Retaining women in law firms

Class ceiling

Women make up half of the law student demographic. By 2018’s stats, only one in five make partner. Why?

I’M not going to stop the wheel. I’m going to break the wheel.” That’s what Daenerys Targaryen declared when she contemplated the seemingly endless, bloodthirsty cycle of which ruling family sits on the Iron Throne. Dany’s take-no-prisoners stance on an outdated and ongoing practice wouldn’t go amiss if we applied it to the current cycle we see for the retention of women in law firms – her exasperation is certainly shared by many.

This is the pattern. Firms recruit a fairly even split of men and women (across 104 Biglaw firms we found that 45% of junior associates are women). Then, as you go up the ranks the gap widens as female attorneys start to fall away. By the time you get to partner level, just one in five is a woman.

We often hear that this will take a generation or two to change, and that the efforts made now are laying the foundation for that change. Many of these efforts are focused on the recruitment stage, which shouldn’t be too difficult when you consider the pool firms are fishing in for their new recruits. As of January 2017, 47% of JDs awarded went to women. So the recruitment efforts are certainly there. But compare the current figures of female associates and female partners at Biglaw firms side by side, and the difference is clear: men are four times as likely to make partner.

Should I stay or should I go?

At the University of Texas, you’ll find the Center for Women in Law, an educational institution that serves to further the advancement of women in the profession at every level, from the freshman to the junior associate, all the way up the ranks to senior partners and counsel. Executive director Linda Chanow is something of a veteran when it comes to working to advance women in the legal profession. For over twenty years she’s been putting time and resources into building networks and initiatives to support women.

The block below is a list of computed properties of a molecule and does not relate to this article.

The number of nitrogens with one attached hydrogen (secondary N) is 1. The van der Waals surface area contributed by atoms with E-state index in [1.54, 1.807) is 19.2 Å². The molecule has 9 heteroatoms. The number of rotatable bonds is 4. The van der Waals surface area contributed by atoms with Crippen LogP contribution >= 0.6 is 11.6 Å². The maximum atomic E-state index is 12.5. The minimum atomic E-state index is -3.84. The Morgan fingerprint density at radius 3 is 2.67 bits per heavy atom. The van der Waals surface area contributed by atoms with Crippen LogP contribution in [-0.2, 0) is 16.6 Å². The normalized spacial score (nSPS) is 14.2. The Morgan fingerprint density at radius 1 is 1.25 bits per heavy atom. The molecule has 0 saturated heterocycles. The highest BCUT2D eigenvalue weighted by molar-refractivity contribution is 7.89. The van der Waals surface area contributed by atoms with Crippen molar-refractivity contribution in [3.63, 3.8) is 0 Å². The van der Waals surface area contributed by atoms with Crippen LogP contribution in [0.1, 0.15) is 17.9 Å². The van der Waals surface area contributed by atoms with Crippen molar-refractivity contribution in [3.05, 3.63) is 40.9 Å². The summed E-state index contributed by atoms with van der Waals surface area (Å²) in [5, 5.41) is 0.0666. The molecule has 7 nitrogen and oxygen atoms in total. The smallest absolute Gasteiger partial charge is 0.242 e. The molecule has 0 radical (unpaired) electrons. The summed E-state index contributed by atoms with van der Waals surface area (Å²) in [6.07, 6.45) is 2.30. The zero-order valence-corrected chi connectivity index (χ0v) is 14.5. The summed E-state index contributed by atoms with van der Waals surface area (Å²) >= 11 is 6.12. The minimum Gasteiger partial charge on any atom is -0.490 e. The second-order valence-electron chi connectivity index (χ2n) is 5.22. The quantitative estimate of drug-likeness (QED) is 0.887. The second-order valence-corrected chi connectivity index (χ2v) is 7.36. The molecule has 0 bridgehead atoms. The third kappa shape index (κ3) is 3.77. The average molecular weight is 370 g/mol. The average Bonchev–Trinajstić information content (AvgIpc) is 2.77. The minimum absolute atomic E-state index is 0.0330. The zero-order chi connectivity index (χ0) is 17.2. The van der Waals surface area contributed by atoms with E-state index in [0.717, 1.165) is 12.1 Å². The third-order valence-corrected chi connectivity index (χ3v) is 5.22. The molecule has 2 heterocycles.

She identifies three strands as to whether a woman will stay or go at a firm: “The first is whether they have intellectually challenging work or not, because they’re lawyers – they’ve gone through a lot of schooling and they like to be challenged. The second is whether they feel their contributions are valued, and the third is that they are able to reasonably manage their personal and professional responsibilities.”

“If you have interesting work but no one cares you’re doing it, you’re not being paid appropriately, and your work/life balance is horrible, you’re gonna leave.”

Imagine a Venn diagram with one circle to each of those three overlapping criteria. Only the center spot will do. Chanow emphasizes: “If you have a great part-time schedule but your work isn’t valued or challenging, you’re gonna leave, regardless of how great your schedule is. If you have interesting work but no one cares you’re doing it, you’re not being paid appropriately, and your work/life balance is horrible, you’re gonna leave. If you’re getting great pay but the work is terrible and you have no ability to balance your life, you’re gonna leave.” She underlines that these three factors shouldn’t be treated in isolation: “Where I think a lot of organizations have missed the boat is by focusing on only one of those things at a time and not thinking about the relatedness of those three. Women are driven by all three. If you have only one – and it doesn’t matter which one – then you’re either trying to find a new job, or you’re at least trying really hard for a change.”

Tick tock

While it may take some time for the factors listed above to materialize, there’s reason to suggest that a woman’s trajectory at a firm may be determined in a very short space of time. Studies have shown that the period of time for junior women lawyers to get integrated into their new firm and build a support network is a surprisingly short window – just twelve weeks. Chanow explains why this is especially problematic for women: “We know that 80% of the partnership that are men, and we know people tend to partner up with people like them. So even if a class is split 50/50, when the partnership is 80% men, not all of the women are going to get picked up and brought into the networks right away.”

On top of the mirroring factor, “Lawyers also have very limited time to mentor, so they’re going to mentor the people they think are going to succeed. They’ll think men won’t leave when they have kids, so they gravitate toward them. Even when women don’t leave, it’s still in people’s minds that they will, and it’s always a self-fulfilling prophecy.”